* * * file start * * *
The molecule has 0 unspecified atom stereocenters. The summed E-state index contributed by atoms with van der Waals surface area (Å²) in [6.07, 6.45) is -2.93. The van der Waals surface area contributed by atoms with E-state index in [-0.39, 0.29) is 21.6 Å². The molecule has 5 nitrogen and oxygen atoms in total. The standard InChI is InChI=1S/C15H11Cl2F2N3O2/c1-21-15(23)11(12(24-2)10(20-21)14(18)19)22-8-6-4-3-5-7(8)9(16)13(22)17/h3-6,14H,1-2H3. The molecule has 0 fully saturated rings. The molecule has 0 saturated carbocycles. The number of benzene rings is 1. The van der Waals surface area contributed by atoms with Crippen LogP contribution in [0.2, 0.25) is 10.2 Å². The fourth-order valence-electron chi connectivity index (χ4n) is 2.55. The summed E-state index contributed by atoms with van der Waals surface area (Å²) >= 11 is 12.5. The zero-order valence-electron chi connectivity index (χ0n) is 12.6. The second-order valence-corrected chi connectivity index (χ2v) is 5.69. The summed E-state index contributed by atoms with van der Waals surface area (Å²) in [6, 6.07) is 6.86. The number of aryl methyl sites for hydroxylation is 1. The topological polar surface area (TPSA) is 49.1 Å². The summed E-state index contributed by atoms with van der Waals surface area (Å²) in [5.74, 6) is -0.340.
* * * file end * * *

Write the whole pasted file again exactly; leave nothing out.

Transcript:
The molecule has 0 unspecified atom stereocenters. The summed E-state index contributed by atoms with van der Waals surface area (Å²) in [6.07, 6.45) is -2.93. The van der Waals surface area contributed by atoms with E-state index in [-0.39, 0.29) is 21.6 Å². The molecule has 5 nitrogen and oxygen atoms in total. The standard InChI is InChI=1S/C15H11Cl2F2N3O2/c1-21-15(23)11(12(24-2)10(20-21)14(18)19)22-8-6-4-3-5-7(8)9(16)13(22)17/h3-6,14H,1-2H3. The molecule has 0 fully saturated rings. The molecule has 0 saturated carbocycles. The number of benzene rings is 1. The van der Waals surface area contributed by atoms with Crippen LogP contribution in [0.2, 0.25) is 10.2 Å². The fourth-order valence-electron chi connectivity index (χ4n) is 2.55. The summed E-state index contributed by atoms with van der Waals surface area (Å²) >= 11 is 12.5. The zero-order valence-electron chi connectivity index (χ0n) is 12.6. The second-order valence-corrected chi connectivity index (χ2v) is 5.69. The summed E-state index contributed by atoms with van der Waals surface area (Å²) in [6, 6.07) is 6.86. The number of aryl methyl sites for hydroxylation is 1. The topological polar surface area (TPSA) is 49.1 Å². The summed E-state index contributed by atoms with van der Waals surface area (Å²) in [5.74, 6) is -0.340.